Natural gas rose for a seventh consecutive day on Wednesday, the longest stretch of gains since January 2011, as weather forecasting models continued to point to below-average temperatures in densely-populated U.S. consuming areas, boosting the power-station fuels demand prospects.
On the New York Mercantile Exchange, natural gas for delivery in December traded at $3.644 per million British thermal units at 12:10 GMT, up 0.73% on the day. Prices shifted in a days range between $3.618 and $3.651 per mBtu, near Tuesdays 1-1/2-week high. The energy source rose by 1.9% yesterday and was up 2.4% on weekly basis on Wednesday.
Natural gas extended gains as weather forecasts continued to call for colder-than-normal weather in key U.S. consuming areas. According to MDA Weather Services in Gaithersburg, Maryland, readings in the eastern U.S. will be lower than usual through November 16, after which the cold wave will spread over the Midwest through November 21, bringing below-average readings in the region.
According to AccuWeather Inc., readings in Chicago on November 19 may bottom at 20 degrees Fahrenheit, 13 below usual, while the low in Minneapolis may be 13 degrees Fahrenheit, 12 below normal.
When cold weather is expected, natural gas surges as increased electricity demand to power air-conditioning calls for more supply of the fuel, which is used for a quarter of U.S. electricity generation. Consumption usually picks up from November through March. According to the Energy Information Administration, power generation accounts for 32% of U.S. gas demand and 49% of U.S. households use the energy source for heating.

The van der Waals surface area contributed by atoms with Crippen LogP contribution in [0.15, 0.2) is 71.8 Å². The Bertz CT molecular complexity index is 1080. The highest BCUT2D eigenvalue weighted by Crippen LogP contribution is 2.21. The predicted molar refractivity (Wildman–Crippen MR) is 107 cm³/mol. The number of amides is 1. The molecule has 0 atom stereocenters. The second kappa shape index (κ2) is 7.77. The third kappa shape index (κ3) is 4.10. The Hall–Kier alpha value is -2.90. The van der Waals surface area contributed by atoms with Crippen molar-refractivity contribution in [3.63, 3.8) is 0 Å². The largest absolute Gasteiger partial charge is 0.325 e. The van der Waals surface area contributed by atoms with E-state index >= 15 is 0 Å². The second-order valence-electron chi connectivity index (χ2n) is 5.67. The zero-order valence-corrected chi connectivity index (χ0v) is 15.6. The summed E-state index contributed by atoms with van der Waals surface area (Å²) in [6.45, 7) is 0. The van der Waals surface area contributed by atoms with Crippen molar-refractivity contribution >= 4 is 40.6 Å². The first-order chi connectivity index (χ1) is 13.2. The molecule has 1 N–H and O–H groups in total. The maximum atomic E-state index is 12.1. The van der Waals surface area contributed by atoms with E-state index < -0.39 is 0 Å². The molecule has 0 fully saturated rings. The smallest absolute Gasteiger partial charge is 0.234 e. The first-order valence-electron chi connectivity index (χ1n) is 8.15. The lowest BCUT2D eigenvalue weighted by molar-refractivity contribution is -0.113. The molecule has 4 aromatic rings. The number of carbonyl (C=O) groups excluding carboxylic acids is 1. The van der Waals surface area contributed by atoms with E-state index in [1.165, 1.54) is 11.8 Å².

Market players will be also keeping a close watch on EIA’s weekly natural gas storage report, due at 14:30 GMT on Thursday. Early injection estimates for last week’s build range between 16 billion and 36 billion cubic feet, compared to the five-year average increase of 19 billion cubic feet and last year’s 12 billion gain during the comparable week.
The energy source advanced last week and extended gains after the Energy Information Administration reported on Thursday that U.S. natural gas inventories added 35 billion cubic feet in the week ended November 1, compared to the five-year average gain of 36 billion cubic feet and last year’s 27 billion increase during the comparable period. Total gas held in underground U.S. storage hubs rose to 3.814 trillion cubic feet, 2.9% lower than last year’s amount of 3.926 trillion. The surplus over the five-year average stockpiles narrowed by 0.1% to 1.5% from a week earlier, the report showed.